Integrated course design is, in my opinion, critical to creating effective courses. I have followed the Understanding by Design model for most of my teaching career, but I was very interested by the approach suggested by Fink (2005). While he incorporates many of the same ideas as in Ub.D, I like how uses them in a more integrated rather than linear fashion. Fink suggests that “the learning goals, the feedback and assessment, and the teaching and learning activities must all reflect and support each other’. While this is somewhat implied in Ub.D. I think that Fink’s model is stronger, because it allows for more flexibility in the process of design. I found the exercise of examining situational factors suggested by Fink to be very enlightening and it helped me realize areas of my curriculum that I might need to further adjust for my population. I also like his emphasis on student reflection and metacognition. I learned that I need to integrate more opportunities for students to reflect on their own learning in a more deliberate way. The taxonomies of learning served as good reminders on creating learning activities and objectives that ask students to use higher levels of critical thinking. I think it is valuable to revisit objectives and ask “Is there a way I can make this objective more rigorous and more meaningful?’ The most interesting part of this unit for me was the information on active learning. As a science teacher, I have always felt that providing opportunities for active learning is one of my strengths. However, after reflecting on the reading this week, I realize how much I rely on indirect experiences and materials for learning. Fink gave excellent examples of how to integrate more “doing and observing experiences’ into my classes and how I can produce these experiences in an online class as well.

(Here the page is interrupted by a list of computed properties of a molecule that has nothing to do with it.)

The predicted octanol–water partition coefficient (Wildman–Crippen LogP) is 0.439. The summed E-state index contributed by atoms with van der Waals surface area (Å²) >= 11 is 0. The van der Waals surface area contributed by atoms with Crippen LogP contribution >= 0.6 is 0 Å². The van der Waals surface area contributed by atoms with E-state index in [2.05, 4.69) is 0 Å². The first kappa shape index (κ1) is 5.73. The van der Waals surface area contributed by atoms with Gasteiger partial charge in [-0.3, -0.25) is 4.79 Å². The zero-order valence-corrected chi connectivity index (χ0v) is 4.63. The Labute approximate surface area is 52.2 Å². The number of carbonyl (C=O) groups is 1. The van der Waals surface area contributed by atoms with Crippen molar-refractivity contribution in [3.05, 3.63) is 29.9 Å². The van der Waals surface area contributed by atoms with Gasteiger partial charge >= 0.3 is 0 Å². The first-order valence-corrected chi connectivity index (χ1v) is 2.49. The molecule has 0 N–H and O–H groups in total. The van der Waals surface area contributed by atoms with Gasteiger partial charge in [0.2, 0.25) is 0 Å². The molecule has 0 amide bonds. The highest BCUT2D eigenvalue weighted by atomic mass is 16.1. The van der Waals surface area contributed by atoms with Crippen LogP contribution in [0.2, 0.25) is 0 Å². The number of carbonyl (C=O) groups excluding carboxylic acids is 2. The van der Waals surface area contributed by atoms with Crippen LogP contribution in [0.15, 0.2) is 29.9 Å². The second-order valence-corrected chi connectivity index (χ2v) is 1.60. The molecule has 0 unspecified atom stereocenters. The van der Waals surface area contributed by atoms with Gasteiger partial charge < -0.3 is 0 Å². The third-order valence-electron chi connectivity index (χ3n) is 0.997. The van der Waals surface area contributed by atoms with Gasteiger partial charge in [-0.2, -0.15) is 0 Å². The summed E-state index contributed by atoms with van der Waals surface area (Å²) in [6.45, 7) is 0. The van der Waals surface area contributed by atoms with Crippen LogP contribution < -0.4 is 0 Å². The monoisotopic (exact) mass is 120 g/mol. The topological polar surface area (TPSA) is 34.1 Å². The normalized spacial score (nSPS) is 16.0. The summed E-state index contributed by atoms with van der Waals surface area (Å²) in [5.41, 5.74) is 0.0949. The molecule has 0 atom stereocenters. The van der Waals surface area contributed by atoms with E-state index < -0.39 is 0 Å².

Overall, I believe that the online learning environment has worked well for me. As a working parent of two small children, living in a rural area, I would probably not have the flexibility to take traditional face-to-face courses. This class also allows me to attend the program of my choice even though it is produced 3,000 mi. away. I am also able to stay current with the class while traveling to conferences and on family vacations. One of the challenges of this class are the synchronous meetings, which because of the time change, typically fall during very difficult times of the day for me. I prefer the asynchronous communication, because it allows me to think through my responses and respond where I might otherwise remain silent. It also allows me to work at times of the day when I don’t have other commitments. I think that having a set of prompts before a synchronous session, would give me the time to process the information so that I can better contribute the conversation. I like the relative independence this class offers in pacing, while providing some deadlines to keep me focused.
This unit has helped me reflect on the way I teach and the types of activities I have been using. It has inspired me to reevaluate some the activities I currently do with my students and think of ways I can create more authentic learning experiences. There are many ways that I can substitute more meaningful observation and “doing’ experiences for topics I cover using direct methods. I have learned that I am not as comfortable working in synchronous meetings as I would like to be and that this is an area that I need more practice in. I have learned that there are ways to effectively and ineffectively use online synchronous communication and that it is somewhat of an art that requires preparation and good design to be successful.
Fink, L. D. (2013). Creating Significant Learning Experiences: An Integrated Approach to Designing College Courses. San Fancisco, CA: Jossey-Bass.